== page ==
Kimberly P. Yow

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Tim Scott stresses unity amid campaign exit, says he won’t endorse another 2024 candidate

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South Carolina Sen. Tim Scott spread a message of unity in a surprise announcement to suspend his 2024 presidential campaign on “Sunday Night in America with Trey Gowdy.”

“When I go back to Iowa, it will not be as a presidential candidate,” Scott told FOX News Sunday night.

Scott shared with host Trey Gowdy that he acknowledged the voters’ message to him: “Not now, Tim.”

“I am suspending my campaign. I think the voters, who are the most remarkable people on the planet, have been really clear [and] they are telling me: Not now, Tim,” Scott said. “I don’t think they are saying, Trey, no, but I do think they are saying not now, so I am going to respect the voters, and I am going to hold on, keep working really hard and look forward to another opportunity.”

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Scott emphasized the intelligence of the voters and the “challenging” times facing our country. He stressed the importance of uniting the nation and not exploiting its divisions.

“The more time we spend talking about the goodness of America, the more time we spend talking about the future of this America, the more time we spend talking about having faith in God, faith in each other, and faith in our future, the better off we will be as Americans and the more likely we are to come back together to be that one nation under God,” Scott said.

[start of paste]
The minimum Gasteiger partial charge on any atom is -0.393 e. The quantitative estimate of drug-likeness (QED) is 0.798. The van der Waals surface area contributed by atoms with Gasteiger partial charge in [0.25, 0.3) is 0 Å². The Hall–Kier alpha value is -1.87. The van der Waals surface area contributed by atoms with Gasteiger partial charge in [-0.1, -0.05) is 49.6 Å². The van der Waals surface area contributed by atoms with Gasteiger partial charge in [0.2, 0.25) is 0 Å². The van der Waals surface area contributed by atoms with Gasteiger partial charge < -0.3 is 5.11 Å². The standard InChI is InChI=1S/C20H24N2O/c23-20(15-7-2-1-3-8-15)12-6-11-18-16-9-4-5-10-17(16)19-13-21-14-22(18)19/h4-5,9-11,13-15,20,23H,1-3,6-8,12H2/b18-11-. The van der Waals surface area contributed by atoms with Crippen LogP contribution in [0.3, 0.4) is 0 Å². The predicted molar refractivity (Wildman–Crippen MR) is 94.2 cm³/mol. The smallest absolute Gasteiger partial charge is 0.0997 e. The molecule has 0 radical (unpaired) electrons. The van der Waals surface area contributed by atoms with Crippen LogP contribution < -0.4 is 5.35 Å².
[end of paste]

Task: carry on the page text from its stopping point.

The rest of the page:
When asked by Gowdy about endorsing another presidential candidate, Scott said, “The best way for me to be helpful is to not weigh in on who they should endorse.”

Gowdy then pivoted and asked Scott if he would consider being someone’s running mate if asked. 

“I ran for president to be president,” Scott said. “Being vice president has never been on my to-do list for this campaign, and it’s certainly not there now.”

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Scott was then asked if the suspension of his presidential campaign meant he would leave public office. He responded by saying, “I love America, I love South Carolina and I hope that the South Carolinians love me half as much as I do them and our state. If that’s true, I’ll be in public service for as long as they want me to, and the good Lord allows me to.”

In breaking down the key takeaways from running for president, Scott pointed towards the need to “come together” as a country and finding a path forward through conservative principles.

He also highlighted the need to address key national issues, such as the fentanyl crisis, border security and surging antisemitism on college campuses and around the nation. 

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“The antisemitism that we’re seeing on our college campuses and our streets is disgusting. I’m a Black man, I understand racism and discrimination, but I got to tell you, what we’re seeing from an antisemitic approach today, this antisemitism on the streets and on the college campuses, it’s vile, it’s disgusting, it’s wrong, it’s immoral, it’s unethical,” Scott said. “We have to stand together and against antisemitism. That’s absolutely essential.”

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